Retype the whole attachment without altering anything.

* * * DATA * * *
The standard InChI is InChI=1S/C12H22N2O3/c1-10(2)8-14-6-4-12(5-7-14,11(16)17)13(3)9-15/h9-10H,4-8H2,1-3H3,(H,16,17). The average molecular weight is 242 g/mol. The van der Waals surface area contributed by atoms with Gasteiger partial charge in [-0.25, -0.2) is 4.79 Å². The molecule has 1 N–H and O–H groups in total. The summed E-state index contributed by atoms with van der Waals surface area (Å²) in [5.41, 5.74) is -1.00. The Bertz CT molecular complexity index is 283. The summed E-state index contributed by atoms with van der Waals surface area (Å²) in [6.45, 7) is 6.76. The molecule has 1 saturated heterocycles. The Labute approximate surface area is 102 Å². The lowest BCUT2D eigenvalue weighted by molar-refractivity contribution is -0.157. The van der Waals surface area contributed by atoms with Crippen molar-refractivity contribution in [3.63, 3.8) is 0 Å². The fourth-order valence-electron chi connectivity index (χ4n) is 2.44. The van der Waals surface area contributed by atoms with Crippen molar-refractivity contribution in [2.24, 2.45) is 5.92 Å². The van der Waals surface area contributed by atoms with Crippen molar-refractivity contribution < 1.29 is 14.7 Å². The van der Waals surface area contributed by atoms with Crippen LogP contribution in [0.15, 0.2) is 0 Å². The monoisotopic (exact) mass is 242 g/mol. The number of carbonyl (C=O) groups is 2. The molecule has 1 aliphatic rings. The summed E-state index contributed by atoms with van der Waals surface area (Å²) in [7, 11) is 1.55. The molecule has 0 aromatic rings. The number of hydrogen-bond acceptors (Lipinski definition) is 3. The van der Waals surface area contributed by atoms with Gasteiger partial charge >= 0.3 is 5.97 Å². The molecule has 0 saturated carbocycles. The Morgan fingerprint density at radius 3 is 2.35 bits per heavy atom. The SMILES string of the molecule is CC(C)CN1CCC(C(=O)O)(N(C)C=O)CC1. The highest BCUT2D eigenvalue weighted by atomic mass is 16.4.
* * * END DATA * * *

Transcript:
The standard InChI is InChI=1S/C12H22N2O3/c1-10(2)8-14-6-4-12(5-7-14,11(16)17)13(3)9-15/h9-10H,4-8H2,1-3H3,(H,16,17). The average molecular weight is 242 g/mol. The van der Waals surface area contributed by atoms with Gasteiger partial charge in [-0.25, -0.2) is 4.79 Å². The molecule has 1 N–H and O–H groups in total. The summed E-state index contributed by atoms with van der Waals surface area (Å²) in [5.41, 5.74) is -1.00. The Bertz CT molecular complexity index is 283. The summed E-state index contributed by atoms with van der Waals surface area (Å²) in [6.45, 7) is 6.76. The molecule has 1 saturated heterocycles. The Labute approximate surface area is 102 Å². The lowest BCUT2D eigenvalue weighted by molar-refractivity contribution is -0.157. The van der Waals surface area contributed by atoms with Crippen molar-refractivity contribution in [3.63, 3.8) is 0 Å². The fourth-order valence-electron chi connectivity index (χ4n) is 2.44. The van der Waals surface area contributed by atoms with Crippen molar-refractivity contribution in [2.24, 2.45) is 5.92 Å². The van der Waals surface area contributed by atoms with Crippen molar-refractivity contribution < 1.29 is 14.7 Å². The van der Waals surface area contributed by atoms with Crippen LogP contribution in [0.15, 0.2) is 0 Å². The monoisotopic (exact) mass is 242 g/mol. The number of carbonyl (C=O) groups is 2. The molecule has 1 aliphatic rings. The summed E-state index contributed by atoms with van der Waals surface area (Å²) in [7, 11) is 1.55. The molecule has 0 aromatic rings. The number of hydrogen-bond acceptors (Lipinski definition) is 3. The van der Waals surface area contributed by atoms with Gasteiger partial charge >= 0.3 is 5.97 Å². The molecule has 0 saturated carbocycles. The Morgan fingerprint density at radius 3 is 2.35 bits per heavy atom. The SMILES string of the molecule is CC(C)CN1CCC(C(=O)O)(N(C)C=O)CC1. The highest BCUT2D eigenvalue weighted by atomic mass is 16.4.